As a first step, you should use a NumPy array to store your data instead of a Python list.

As you correctly observe, a Python float uses double precision internally, and the double-precision *value* underlying a Python float can be represented in 8 bytes. But on a 64-bit machine, with the CPython reference implementation of Python, a Python `float`

*object* takes a full 24 bytes of memory: 8 bytes for the underlying double-precision value, 8 bytes for a pointer to the object type, and 8 bytes for a reference count (used for garbage collection). There's no equivalent of Java's "primitive" types or .NET's "value" types in Python - everything is boxed. That makes the language semantics simpler, but means that objects tend to be fatter.

Now if we're creating a Python *list* of `float`

objects, there's the added overhead of the list itself: one 8-byte object pointer per Python `float`

(still assuming a 64-bit machine here). So in general, a list of `n`

Python `float`

objects is going to cost you over `32n`

bytes of memory. On a 32-bit machine, things are a little better, but not much: our `float`

objects are going to take 16 bytes each, and with the list pointers we'll be using `20n`

bytes of memory for a list of `float`

s of length `n`

. (Caveat: this analysis doesn't quite work in the case that your list refers to the *same* Python `float`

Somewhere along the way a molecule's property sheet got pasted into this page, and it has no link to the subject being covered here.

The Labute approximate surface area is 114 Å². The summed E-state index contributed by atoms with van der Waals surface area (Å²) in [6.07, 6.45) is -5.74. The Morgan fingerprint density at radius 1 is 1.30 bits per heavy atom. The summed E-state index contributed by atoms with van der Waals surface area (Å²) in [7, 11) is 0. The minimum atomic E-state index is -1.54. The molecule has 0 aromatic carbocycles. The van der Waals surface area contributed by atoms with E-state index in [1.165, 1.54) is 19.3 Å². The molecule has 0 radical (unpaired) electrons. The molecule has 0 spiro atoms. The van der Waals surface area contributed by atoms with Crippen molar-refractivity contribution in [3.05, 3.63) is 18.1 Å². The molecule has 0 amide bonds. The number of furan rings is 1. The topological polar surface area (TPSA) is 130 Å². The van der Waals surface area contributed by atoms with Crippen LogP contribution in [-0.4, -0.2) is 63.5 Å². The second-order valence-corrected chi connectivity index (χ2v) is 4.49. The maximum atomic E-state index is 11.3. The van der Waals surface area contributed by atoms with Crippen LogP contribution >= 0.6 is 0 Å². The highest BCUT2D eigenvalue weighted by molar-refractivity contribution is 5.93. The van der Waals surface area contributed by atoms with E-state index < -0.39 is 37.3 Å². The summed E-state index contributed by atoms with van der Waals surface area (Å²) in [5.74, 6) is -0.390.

object from multiple list indices, but that's not a particularly common case.)

In contrast, a NumPy array of `n`

double-precision floats (using NumPy's `float64`

dtype) stores its data in "packed" format in a single data block of `8n`

bytes, so allowing for the array metadata the total memory requirement will be a little over `8n`

bytes.

Conclusion: just by switching from a Python list to a NumPy array you'll reduce your memory needs by about a factor of 4. If that's still not enough, then it might make sense to consider reducing precision from double to single precision (NumPy's `float32`

dtype), if that's consistent with your accuracy needs. NumPy's `float16`

datatype takes only 2 bytes per float, but records only about 3 decimal digits of precision; I suspect that it's going to be close to useless for the application you describe.